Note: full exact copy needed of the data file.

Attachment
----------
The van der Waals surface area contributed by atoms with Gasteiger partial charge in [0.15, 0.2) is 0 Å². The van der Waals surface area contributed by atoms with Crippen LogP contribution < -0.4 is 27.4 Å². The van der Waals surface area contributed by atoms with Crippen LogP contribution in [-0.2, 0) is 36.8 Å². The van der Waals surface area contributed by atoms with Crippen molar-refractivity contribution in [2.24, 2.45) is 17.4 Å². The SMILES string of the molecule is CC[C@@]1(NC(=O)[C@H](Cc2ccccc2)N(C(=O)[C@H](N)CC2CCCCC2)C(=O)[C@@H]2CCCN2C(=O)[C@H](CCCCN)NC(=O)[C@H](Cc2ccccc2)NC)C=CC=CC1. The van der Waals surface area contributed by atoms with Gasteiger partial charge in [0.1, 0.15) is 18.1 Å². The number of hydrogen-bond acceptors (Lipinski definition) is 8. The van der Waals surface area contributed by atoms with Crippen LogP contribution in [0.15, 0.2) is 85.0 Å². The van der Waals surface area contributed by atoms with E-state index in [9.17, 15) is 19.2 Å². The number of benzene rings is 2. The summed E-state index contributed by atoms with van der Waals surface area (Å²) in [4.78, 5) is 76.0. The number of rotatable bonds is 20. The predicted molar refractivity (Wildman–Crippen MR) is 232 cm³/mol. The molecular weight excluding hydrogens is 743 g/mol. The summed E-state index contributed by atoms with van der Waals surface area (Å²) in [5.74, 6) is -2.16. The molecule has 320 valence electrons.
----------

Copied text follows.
The van der Waals surface area contributed by atoms with Gasteiger partial charge in [0.15, 0.2) is 0 Å². The van der Waals surface area contributed by atoms with Crippen LogP contribution < -0.4 is 27.4 Å². The van der Waals surface area contributed by atoms with Crippen LogP contribution in [-0.2, 0) is 36.8 Å². The van der Waals surface area contributed by atoms with Crippen molar-refractivity contribution in [2.24, 2.45) is 17.4 Å². The SMILES string of the molecule is CC[C@@]1(NC(=O)[C@H](Cc2ccccc2)N(C(=O)[C@H](N)CC2CCCCC2)C(=O)[C@@H]2CCCN2C(=O)[C@H](CCCCN)NC(=O)[C@H](Cc2ccccc2)NC)C=CC=CC1. The van der Waals surface area contributed by atoms with Gasteiger partial charge in [0.1, 0.15) is 18.1 Å². The number of hydrogen-bond acceptors (Lipinski definition) is 8. The van der Waals surface area contributed by atoms with Crippen LogP contribution in [0.15, 0.2) is 85.0 Å². The van der Waals surface area contributed by atoms with E-state index in [9.17, 15) is 19.2 Å². The number of benzene rings is 2. The summed E-state index contributed by atoms with van der Waals surface area (Å²) in [4.78, 5) is 76.0. The number of rotatable bonds is 20. The predicted molar refractivity (Wildman–Crippen MR) is 232 cm³/mol. The molecular weight excluding hydrogens is 743 g/mol. The summed E-state index contributed by atoms with van der Waals surface area (Å²) in [5.74, 6) is -2.16. The molecule has 320 valence electrons.